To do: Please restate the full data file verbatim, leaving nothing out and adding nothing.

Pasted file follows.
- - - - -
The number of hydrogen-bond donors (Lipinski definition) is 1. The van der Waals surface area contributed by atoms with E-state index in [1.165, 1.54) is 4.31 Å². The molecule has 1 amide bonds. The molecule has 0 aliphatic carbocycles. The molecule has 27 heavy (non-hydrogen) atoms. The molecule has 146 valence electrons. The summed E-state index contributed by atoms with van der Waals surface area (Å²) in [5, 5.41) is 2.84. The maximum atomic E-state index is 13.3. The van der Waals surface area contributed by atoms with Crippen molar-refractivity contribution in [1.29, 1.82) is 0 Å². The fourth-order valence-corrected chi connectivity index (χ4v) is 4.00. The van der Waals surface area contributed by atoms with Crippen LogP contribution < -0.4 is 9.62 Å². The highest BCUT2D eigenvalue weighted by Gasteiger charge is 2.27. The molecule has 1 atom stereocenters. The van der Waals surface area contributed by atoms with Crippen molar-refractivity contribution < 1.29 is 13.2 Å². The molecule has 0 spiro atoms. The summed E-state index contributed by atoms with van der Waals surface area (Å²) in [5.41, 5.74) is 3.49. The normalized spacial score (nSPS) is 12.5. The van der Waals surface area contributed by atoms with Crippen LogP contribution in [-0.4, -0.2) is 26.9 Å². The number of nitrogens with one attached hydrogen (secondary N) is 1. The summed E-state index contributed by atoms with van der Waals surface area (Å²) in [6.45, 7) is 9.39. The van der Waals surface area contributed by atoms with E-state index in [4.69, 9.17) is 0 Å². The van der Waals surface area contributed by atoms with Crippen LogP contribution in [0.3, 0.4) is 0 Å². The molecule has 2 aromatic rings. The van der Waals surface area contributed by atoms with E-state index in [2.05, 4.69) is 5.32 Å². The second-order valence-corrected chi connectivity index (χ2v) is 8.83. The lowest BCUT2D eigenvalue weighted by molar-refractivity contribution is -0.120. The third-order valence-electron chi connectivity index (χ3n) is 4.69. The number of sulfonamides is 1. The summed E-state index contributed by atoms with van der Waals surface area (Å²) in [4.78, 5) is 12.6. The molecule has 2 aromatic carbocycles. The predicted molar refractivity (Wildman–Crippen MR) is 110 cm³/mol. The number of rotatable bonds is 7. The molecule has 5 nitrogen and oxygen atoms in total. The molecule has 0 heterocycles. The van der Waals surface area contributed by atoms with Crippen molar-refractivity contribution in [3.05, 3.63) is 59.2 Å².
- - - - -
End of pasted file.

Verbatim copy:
The number of hydrogen-bond donors (Lipinski definition) is 1. The van der Waals surface area contributed by atoms with E-state index in [1.165, 1.54) is 4.31 Å². The molecule has 1 amide bonds. The molecule has 0 aliphatic carbocycles. The molecule has 27 heavy (non-hydrogen) atoms. The molecule has 146 valence electrons. The summed E-state index contributed by atoms with van der Waals surface area (Å²) in [5, 5.41) is 2.84. The maximum atomic E-state index is 13.3. The van der Waals surface area contributed by atoms with Crippen molar-refractivity contribution in [1.29, 1.82) is 0 Å². The fourth-order valence-corrected chi connectivity index (χ4v) is 4.00. The van der Waals surface area contributed by atoms with Crippen LogP contribution < -0.4 is 9.62 Å². The highest BCUT2D eigenvalue weighted by Gasteiger charge is 2.27. The molecule has 1 atom stereocenters. The van der Waals surface area contributed by atoms with Crippen molar-refractivity contribution < 1.29 is 13.2 Å². The molecule has 0 spiro atoms. The summed E-state index contributed by atoms with van der Waals surface area (Å²) in [5.41, 5.74) is 3.49. The normalized spacial score (nSPS) is 12.5. The van der Waals surface area contributed by atoms with Crippen LogP contribution in [-0.4, -0.2) is 26.9 Å². The number of nitrogens with one attached hydrogen (secondary N) is 1. The summed E-state index contributed by atoms with van der Waals surface area (Å²) in [6.45, 7) is 9.39. The van der Waals surface area contributed by atoms with E-state index in [4.69, 9.17) is 0 Å². The van der Waals surface area contributed by atoms with Crippen LogP contribution in [0.3, 0.4) is 0 Å². The molecule has 2 aromatic rings. The van der Waals surface area contributed by atoms with E-state index in [2.05, 4.69) is 5.32 Å². The second-order valence-corrected chi connectivity index (χ2v) is 8.83. The lowest BCUT2D eigenvalue weighted by molar-refractivity contribution is -0.120. The third-order valence-electron chi connectivity index (χ3n) is 4.69. The number of sulfonamides is 1. The summed E-state index contributed by atoms with van der Waals surface area (Å²) in [4.78, 5) is 12.6. The molecule has 2 aromatic carbocycles. The predicted molar refractivity (Wildman–Crippen MR) is 110 cm³/mol. The number of rotatable bonds is 7. The molecule has 5 nitrogen and oxygen atoms in total. The molecule has 0 heterocycles. The van der Waals surface area contributed by atoms with Crippen molar-refractivity contribution in [3.05, 3.63) is 59.2 Å².